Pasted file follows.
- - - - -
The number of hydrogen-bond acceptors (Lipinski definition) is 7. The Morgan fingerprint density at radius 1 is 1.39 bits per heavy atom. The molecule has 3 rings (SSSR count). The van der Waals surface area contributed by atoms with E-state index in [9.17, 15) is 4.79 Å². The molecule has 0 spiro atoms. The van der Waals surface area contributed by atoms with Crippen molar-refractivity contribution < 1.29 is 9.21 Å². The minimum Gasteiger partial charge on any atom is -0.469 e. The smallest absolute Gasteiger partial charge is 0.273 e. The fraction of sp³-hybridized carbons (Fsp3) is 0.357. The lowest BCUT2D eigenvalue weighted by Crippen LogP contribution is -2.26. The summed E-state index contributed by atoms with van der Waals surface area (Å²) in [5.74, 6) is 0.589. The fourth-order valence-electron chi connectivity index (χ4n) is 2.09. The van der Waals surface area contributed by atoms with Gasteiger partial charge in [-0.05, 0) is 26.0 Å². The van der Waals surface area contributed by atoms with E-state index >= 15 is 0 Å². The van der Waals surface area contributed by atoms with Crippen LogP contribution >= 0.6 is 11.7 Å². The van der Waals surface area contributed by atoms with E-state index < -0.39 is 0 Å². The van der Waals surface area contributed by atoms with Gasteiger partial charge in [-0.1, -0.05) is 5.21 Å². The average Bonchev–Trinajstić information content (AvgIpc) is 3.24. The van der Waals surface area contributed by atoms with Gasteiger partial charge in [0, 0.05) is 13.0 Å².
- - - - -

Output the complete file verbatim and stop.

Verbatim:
The number of hydrogen-bond acceptors (Lipinski definition) is 7. The Morgan fingerprint density at radius 1 is 1.39 bits per heavy atom. The molecule has 3 rings (SSSR count). The van der Waals surface area contributed by atoms with E-state index in [9.17, 15) is 4.79 Å². The molecule has 0 spiro atoms. The van der Waals surface area contributed by atoms with Crippen molar-refractivity contribution < 1.29 is 9.21 Å². The minimum Gasteiger partial charge on any atom is -0.469 e. The smallest absolute Gasteiger partial charge is 0.273 e. The fraction of sp³-hybridized carbons (Fsp3) is 0.357. The lowest BCUT2D eigenvalue weighted by Crippen LogP contribution is -2.26. The summed E-state index contributed by atoms with van der Waals surface area (Å²) in [5.74, 6) is 0.589. The fourth-order valence-electron chi connectivity index (χ4n) is 2.09. The van der Waals surface area contributed by atoms with Gasteiger partial charge in [-0.05, 0) is 26.0 Å². The van der Waals surface area contributed by atoms with E-state index >= 15 is 0 Å². The van der Waals surface area contributed by atoms with Crippen LogP contribution >= 0.6 is 11.7 Å². The van der Waals surface area contributed by atoms with E-state index < -0.39 is 0 Å². The van der Waals surface area contributed by atoms with Gasteiger partial charge in [-0.1, -0.05) is 5.21 Å². The average Bonchev–Trinajstić information content (AvgIpc) is 3.24. The van der Waals surface area contributed by atoms with Gasteiger partial charge in [0, 0.05) is 13.0 Å².